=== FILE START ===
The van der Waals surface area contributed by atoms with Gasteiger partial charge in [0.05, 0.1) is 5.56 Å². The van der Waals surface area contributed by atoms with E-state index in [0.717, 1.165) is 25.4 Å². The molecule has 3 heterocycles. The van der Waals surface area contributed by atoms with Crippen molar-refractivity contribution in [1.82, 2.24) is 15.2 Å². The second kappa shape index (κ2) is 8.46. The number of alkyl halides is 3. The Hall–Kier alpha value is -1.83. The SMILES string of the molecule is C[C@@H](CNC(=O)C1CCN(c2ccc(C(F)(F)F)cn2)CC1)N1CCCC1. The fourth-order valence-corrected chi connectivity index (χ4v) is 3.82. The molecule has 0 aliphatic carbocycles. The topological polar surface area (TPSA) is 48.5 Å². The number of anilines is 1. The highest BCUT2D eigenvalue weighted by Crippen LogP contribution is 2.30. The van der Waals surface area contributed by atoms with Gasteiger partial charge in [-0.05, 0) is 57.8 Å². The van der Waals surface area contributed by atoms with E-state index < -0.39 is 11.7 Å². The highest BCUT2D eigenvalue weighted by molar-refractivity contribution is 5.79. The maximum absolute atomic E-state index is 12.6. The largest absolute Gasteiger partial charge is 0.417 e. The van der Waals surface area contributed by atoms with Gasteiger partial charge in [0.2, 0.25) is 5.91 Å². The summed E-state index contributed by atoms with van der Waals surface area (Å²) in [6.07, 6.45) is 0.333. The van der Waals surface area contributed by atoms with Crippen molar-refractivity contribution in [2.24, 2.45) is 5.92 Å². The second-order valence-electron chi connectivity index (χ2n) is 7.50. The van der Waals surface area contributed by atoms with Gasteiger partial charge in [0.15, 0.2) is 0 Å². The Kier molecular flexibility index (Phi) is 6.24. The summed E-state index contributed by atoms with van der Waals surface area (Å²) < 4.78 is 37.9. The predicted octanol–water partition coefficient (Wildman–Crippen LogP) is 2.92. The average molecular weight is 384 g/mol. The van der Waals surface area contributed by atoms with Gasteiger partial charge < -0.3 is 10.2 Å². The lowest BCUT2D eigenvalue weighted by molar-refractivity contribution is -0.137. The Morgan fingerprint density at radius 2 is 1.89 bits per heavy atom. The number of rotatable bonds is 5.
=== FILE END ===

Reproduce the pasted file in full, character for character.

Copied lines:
The van der Waals surface area contributed by atoms with Gasteiger partial charge in [0.05, 0.1) is 5.56 Å². The van der Waals surface area contributed by atoms with E-state index in [0.717, 1.165) is 25.4 Å². The molecule has 3 heterocycles. The van der Waals surface area contributed by atoms with Crippen molar-refractivity contribution in [1.82, 2.24) is 15.2 Å². The second kappa shape index (κ2) is 8.46. The number of alkyl halides is 3. The Hall–Kier alpha value is -1.83. The SMILES string of the molecule is C[C@@H](CNC(=O)C1CCN(c2ccc(C(F)(F)F)cn2)CC1)N1CCCC1. The fourth-order valence-corrected chi connectivity index (χ4v) is 3.82. The molecule has 0 aliphatic carbocycles. The topological polar surface area (TPSA) is 48.5 Å². The number of anilines is 1. The highest BCUT2D eigenvalue weighted by Crippen LogP contribution is 2.30. The van der Waals surface area contributed by atoms with Gasteiger partial charge in [-0.05, 0) is 57.8 Å². The van der Waals surface area contributed by atoms with E-state index < -0.39 is 11.7 Å². The highest BCUT2D eigenvalue weighted by molar-refractivity contribution is 5.79. The maximum absolute atomic E-state index is 12.6. The largest absolute Gasteiger partial charge is 0.417 e. The van der Waals surface area contributed by atoms with Gasteiger partial charge in [0.2, 0.25) is 5.91 Å². The summed E-state index contributed by atoms with van der Waals surface area (Å²) in [6.07, 6.45) is 0.333. The van der Waals surface area contributed by atoms with Crippen molar-refractivity contribution in [2.24, 2.45) is 5.92 Å². The second-order valence-electron chi connectivity index (χ2n) is 7.50. The van der Waals surface area contributed by atoms with Gasteiger partial charge in [0.15, 0.2) is 0 Å². The Kier molecular flexibility index (Phi) is 6.24. The summed E-state index contributed by atoms with van der Waals surface area (Å²) < 4.78 is 37.9. The predicted octanol–water partition coefficient (Wildman–Crippen LogP) is 2.92. The average molecular weight is 384 g/mol. The van der Waals surface area contributed by atoms with Gasteiger partial charge < -0.3 is 10.2 Å². The lowest BCUT2D eigenvalue weighted by molar-refractivity contribution is -0.137. The Morgan fingerprint density at radius 2 is 1.89 bits per heavy atom. The number of rotatable bonds is 5.